Pros: Excellent output quality on glossy; very good output on matte; nicely designed.
Cons: Weaker on black and white output; Epson’s driver could use some updating.
I don’t like glossy prints.
It’s mostly because of the shiny stuff that makes it look like I’m seeing the print through a window. It gives me a strange feeling of distance from the print, and it can reduce the contrast in the print. While darks look nice and dark, lighter shades and whites are always a little dull.
But there’s no doubt that glossy prints have a richness and luster to them that’s appealingly saturated. And I know I’m in the minority: Most people produce more glossy output than matte.
The Epson Stylus Photo R1900 is a $500 inkjet photo printer that’s optimized for glossy printing on paper sizes up to 13″ x 19″ (even longer if you use rolls). It’s a testament to how good a job Epson has done that I — an admitted glossy disliker — can wholeheartedly recommend this excellent printer to any studio or hobbyist who needs excellent photo quality and expects to print primarily on glossy.
The R1900 offers a 13″-wide platen that can go edge to edge for borderless printing, and Epson has wrapped the entire package into a compact, attractive case. Any model that can print this wide will always be larger than a typical letter-sized inkjet, but the R1900 is a very shallow printer, making it much easier to squeeze onto a small desk.
Like its predecessor, the hugely successful R1800, the R1900 is a top-loading printer, which helps keep its footprint down. Included in the box is a roll feeder, which increases the depth of the printer somewhat. There are two rear-mounted USB-2 ports, but no Ethernet. Obviously, for workgroups or anyone with multiple computers, this can be a bit of a hassle. However, since both the Mac and Windows operating systems have built-in printer sharing, lack of Ethernet is not a huge inconvenience as long as there’s a networked computer somewhere near the printer.
A third USB-2 port is on the front of the printer. You can attach any PictBridge-compatible digital camera to this port and print directly from the camera.
A door on the front of the R1900 folds open, and this is where your prints emerge. Since you can fold shut both the front door and the paper feed door, the printer easily closes down into a completely sealed unit, protecting it from dust and further reducing its profile. (And also providing another flat surface to heap papers and junk, until you need to print — or maybe that’s just me.)
Printer setup is very simple. After removing all of the pieces of tape inside the printer — and there are a lot of them, so look carefully — you install the included ink cartridges, then connect the power and USB cable. (Note that, like most printers, the 1900 does not include a cable, so you’ll need to buy one.) The printer has four front-panel buttons: power, paper feed, ink, and roll.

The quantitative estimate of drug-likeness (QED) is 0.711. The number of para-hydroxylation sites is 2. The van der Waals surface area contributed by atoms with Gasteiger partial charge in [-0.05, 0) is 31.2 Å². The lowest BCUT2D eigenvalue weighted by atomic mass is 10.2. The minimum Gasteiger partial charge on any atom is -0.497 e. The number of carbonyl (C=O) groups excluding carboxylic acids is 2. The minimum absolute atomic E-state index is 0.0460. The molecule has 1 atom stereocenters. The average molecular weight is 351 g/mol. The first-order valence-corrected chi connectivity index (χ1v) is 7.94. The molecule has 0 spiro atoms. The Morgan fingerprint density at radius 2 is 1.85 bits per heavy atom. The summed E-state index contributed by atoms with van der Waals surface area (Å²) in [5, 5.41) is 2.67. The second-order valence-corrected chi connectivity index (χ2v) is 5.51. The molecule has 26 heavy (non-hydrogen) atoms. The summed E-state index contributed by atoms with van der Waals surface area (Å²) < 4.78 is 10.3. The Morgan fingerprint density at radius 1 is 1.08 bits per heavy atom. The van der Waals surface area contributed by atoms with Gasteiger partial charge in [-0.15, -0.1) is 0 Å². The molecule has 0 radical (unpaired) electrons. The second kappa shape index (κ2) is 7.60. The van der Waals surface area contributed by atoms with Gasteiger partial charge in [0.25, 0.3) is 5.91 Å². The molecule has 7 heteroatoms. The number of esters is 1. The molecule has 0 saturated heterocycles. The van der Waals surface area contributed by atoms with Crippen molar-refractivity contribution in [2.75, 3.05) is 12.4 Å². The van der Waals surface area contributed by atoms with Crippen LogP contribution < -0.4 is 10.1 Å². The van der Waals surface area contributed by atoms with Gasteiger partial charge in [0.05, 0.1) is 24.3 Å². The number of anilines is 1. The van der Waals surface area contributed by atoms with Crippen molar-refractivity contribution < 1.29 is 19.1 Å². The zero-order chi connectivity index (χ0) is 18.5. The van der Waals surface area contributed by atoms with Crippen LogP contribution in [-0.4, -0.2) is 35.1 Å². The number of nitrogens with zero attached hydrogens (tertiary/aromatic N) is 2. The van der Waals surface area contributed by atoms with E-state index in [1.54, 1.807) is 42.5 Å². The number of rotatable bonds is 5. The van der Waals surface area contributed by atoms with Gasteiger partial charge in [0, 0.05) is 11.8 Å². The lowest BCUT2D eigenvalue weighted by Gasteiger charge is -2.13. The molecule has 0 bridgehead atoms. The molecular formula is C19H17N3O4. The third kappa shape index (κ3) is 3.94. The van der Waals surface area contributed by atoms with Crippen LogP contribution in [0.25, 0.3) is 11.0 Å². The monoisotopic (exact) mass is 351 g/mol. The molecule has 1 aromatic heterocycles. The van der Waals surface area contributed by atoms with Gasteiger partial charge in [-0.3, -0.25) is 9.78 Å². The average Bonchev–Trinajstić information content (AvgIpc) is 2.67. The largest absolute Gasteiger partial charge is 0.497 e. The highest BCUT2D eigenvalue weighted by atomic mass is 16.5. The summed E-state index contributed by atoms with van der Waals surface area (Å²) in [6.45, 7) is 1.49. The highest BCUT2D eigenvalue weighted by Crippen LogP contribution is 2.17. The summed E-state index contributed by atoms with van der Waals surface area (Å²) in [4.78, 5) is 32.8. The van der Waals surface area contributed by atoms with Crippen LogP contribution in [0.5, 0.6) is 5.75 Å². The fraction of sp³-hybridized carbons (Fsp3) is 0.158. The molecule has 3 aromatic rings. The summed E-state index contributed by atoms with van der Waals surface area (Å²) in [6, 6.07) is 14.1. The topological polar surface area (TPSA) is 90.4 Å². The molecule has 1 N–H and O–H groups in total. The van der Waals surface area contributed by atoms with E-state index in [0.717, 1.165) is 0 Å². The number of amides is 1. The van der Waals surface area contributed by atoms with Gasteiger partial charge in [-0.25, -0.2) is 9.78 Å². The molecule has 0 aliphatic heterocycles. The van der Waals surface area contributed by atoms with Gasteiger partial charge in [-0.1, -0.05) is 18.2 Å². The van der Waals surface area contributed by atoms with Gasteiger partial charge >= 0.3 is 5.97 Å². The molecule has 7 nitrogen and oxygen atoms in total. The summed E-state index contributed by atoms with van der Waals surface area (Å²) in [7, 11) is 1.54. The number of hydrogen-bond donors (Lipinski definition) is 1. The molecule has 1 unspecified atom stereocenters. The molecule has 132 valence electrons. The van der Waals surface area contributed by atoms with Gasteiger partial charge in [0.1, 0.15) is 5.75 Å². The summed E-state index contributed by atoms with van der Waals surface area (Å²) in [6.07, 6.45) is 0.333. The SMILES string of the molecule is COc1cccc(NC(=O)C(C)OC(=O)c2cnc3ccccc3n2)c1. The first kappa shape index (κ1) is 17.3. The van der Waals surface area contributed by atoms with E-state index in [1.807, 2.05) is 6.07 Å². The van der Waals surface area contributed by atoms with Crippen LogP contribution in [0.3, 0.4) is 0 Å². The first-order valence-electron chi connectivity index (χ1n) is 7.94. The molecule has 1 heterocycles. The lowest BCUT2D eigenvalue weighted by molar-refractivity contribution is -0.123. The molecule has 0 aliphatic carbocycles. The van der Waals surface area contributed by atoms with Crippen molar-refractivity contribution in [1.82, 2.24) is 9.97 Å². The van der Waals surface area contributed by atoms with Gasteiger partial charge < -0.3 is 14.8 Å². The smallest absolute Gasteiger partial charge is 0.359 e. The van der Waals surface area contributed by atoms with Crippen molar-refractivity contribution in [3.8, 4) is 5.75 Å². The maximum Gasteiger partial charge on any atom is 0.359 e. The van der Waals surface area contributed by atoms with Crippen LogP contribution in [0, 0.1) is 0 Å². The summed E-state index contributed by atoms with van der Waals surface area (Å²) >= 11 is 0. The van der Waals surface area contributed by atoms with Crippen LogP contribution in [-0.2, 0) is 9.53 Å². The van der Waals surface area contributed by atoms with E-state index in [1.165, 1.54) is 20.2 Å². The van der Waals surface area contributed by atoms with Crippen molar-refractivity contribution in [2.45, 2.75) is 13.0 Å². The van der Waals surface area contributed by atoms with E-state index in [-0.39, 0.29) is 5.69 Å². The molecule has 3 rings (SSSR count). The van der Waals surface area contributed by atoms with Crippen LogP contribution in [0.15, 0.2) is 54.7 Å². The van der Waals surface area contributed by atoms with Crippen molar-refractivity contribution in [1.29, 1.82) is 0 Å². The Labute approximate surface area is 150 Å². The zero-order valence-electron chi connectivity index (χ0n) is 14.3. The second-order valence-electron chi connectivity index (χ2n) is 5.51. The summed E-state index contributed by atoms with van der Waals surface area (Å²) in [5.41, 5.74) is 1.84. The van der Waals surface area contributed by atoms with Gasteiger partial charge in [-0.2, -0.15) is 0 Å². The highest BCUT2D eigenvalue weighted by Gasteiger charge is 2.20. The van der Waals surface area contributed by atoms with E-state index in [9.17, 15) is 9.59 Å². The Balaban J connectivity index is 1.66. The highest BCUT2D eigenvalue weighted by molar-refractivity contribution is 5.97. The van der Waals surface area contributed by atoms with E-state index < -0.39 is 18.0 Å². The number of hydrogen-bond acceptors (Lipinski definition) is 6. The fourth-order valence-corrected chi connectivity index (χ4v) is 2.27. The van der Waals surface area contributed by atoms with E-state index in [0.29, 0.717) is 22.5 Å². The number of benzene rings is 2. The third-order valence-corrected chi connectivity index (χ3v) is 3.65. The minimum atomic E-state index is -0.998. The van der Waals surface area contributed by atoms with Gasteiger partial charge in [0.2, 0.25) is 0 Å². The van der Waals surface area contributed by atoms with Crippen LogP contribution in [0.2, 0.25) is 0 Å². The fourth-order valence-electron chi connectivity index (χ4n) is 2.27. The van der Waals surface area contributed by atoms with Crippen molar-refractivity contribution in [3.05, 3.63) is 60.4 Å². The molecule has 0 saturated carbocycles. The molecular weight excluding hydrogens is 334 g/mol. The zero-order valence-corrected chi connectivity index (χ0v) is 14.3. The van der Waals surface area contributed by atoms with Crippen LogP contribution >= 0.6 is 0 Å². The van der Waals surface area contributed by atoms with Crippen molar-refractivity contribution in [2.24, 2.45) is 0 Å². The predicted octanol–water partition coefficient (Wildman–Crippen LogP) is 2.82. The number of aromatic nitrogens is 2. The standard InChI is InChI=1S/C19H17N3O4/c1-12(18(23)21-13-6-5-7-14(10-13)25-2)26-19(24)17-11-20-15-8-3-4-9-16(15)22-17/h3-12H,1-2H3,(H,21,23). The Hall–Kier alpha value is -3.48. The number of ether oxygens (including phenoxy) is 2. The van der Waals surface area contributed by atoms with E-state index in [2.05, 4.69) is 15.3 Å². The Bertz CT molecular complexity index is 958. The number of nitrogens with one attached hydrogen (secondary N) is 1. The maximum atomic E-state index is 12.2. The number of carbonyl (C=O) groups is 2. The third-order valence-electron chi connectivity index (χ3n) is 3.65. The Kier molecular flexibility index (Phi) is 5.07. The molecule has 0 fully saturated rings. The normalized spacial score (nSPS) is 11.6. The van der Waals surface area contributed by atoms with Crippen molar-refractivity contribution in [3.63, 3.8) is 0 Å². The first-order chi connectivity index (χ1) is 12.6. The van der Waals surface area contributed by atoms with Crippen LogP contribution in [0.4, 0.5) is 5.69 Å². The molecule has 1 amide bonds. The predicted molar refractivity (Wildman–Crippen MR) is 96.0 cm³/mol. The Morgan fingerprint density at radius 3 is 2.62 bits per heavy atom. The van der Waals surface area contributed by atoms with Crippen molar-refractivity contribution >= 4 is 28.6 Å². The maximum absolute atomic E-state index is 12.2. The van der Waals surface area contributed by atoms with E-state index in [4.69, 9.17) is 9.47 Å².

Like most of the photo printers in its category, the R1900 is a 6-color printer. It uses Epson’s new UltraChrome Hi-Gloss 2 inkset. This is an update of the ink set used on the R1800, but it’s different from the inkset used on Epson’s higher-end printers, such as the R2400. UltraChrome Hi-Gloss 2 is a pigment inkset, meaning your prints will last longer than dye-based prints before shifting color or fading.
While the R1900 is a 6-color printer, you actually install eight cartridges. In addition to the color cartridges — cyan, magenta, yellow, orange, and red — you install two black cartridges, one for glossy paper and one for matte, and a Gloss Optimizer cartridge.
Does that color selection sound a little strange? Epson made one change from the R1800’s color selection, replacing the blue ink with orange. The company claims that this expands the printer’s color gamut and helps to produce much better skin tones.
The Gloss Optimizer is a clear overcoat applied after the color inks are printed. It helps to reduce gloss differential, which you may notice on glossy prints when large areas of paper white show through. The printed areas have a different level of gloss than the white areas. With the Gloss Optimizer, your print has equal gloss across its entire surface.
Software and Speed
If you’ve used an Epson photo printer before, the R1900’s driver interface will feel familiar. All of the usual controls are here for managing paper type, quality level, and color handling.
As with Epson’s previous printers, the R1900 provides built-in profiles for all of the company’s papers. However, the driver doesn’t provide any way for installing new profiles, which can be frustrating if there’s a third-party paper that you really want to print on. Also annoying: The driver doesn’t automatically deactivate its own color engine if you choose to have your host application manage color. This is just one more setting you can forget to change that would then ruin a piece of potentially expensive paper.